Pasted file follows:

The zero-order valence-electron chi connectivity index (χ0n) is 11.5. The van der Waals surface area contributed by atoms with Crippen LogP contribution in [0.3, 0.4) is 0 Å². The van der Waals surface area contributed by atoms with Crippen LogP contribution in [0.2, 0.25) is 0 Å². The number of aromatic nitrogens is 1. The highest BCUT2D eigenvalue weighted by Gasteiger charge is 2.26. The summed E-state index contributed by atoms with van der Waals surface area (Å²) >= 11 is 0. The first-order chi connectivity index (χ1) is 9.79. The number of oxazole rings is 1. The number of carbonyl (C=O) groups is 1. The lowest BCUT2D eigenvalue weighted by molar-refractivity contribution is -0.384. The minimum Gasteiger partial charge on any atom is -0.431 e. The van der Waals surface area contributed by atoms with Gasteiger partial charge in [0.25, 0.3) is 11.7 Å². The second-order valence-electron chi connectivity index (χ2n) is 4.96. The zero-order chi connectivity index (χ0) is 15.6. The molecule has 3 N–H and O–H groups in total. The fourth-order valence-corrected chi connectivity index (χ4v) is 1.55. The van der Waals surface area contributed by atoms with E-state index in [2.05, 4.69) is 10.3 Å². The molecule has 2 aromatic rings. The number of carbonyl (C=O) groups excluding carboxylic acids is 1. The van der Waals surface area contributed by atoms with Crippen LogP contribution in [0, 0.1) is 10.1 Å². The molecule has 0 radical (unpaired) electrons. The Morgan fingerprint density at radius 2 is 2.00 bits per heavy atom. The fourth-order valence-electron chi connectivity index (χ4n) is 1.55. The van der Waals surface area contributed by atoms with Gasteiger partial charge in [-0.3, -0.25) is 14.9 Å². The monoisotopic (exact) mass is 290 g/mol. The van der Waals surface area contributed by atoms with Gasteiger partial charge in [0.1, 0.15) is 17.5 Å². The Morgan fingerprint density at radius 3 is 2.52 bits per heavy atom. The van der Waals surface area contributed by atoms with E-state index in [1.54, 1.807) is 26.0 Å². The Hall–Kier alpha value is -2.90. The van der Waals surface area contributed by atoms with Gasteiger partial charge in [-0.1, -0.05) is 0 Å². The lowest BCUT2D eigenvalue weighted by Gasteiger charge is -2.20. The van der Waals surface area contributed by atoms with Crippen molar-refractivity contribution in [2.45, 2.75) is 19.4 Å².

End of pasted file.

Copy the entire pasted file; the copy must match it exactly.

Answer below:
The zero-order valence-electron chi connectivity index (χ0n) is 11.5. The van der Waals surface area contributed by atoms with Crippen LogP contribution in [0.3, 0.4) is 0 Å². The van der Waals surface area contributed by atoms with Crippen LogP contribution in [0.2, 0.25) is 0 Å². The number of aromatic nitrogens is 1. The highest BCUT2D eigenvalue weighted by Gasteiger charge is 2.26. The summed E-state index contributed by atoms with van der Waals surface area (Å²) >= 11 is 0. The first-order chi connectivity index (χ1) is 9.79. The number of oxazole rings is 1. The number of carbonyl (C=O) groups is 1. The lowest BCUT2D eigenvalue weighted by molar-refractivity contribution is -0.384. The minimum Gasteiger partial charge on any atom is -0.431 e. The van der Waals surface area contributed by atoms with Gasteiger partial charge in [0.25, 0.3) is 11.7 Å². The second-order valence-electron chi connectivity index (χ2n) is 4.96. The zero-order chi connectivity index (χ0) is 15.6. The molecule has 3 N–H and O–H groups in total. The fourth-order valence-corrected chi connectivity index (χ4v) is 1.55. The van der Waals surface area contributed by atoms with E-state index in [2.05, 4.69) is 10.3 Å². The molecule has 2 aromatic rings. The number of carbonyl (C=O) groups excluding carboxylic acids is 1. The van der Waals surface area contributed by atoms with Crippen LogP contribution in [0, 0.1) is 10.1 Å². The molecule has 0 radical (unpaired) electrons. The Morgan fingerprint density at radius 2 is 2.00 bits per heavy atom. The fourth-order valence-electron chi connectivity index (χ4n) is 1.55. The van der Waals surface area contributed by atoms with Gasteiger partial charge in [-0.3, -0.25) is 14.9 Å². The monoisotopic (exact) mass is 290 g/mol. The van der Waals surface area contributed by atoms with Gasteiger partial charge in [0.1, 0.15) is 17.5 Å². The Morgan fingerprint density at radius 3 is 2.52 bits per heavy atom. The van der Waals surface area contributed by atoms with E-state index in [1.54, 1.807) is 26.0 Å². The Hall–Kier alpha value is -2.90. The van der Waals surface area contributed by atoms with Gasteiger partial charge in [-0.1, -0.05) is 0 Å². The lowest BCUT2D eigenvalue weighted by Gasteiger charge is -2.20. The van der Waals surface area contributed by atoms with Crippen molar-refractivity contribution in [2.45, 2.75) is 19.4 Å².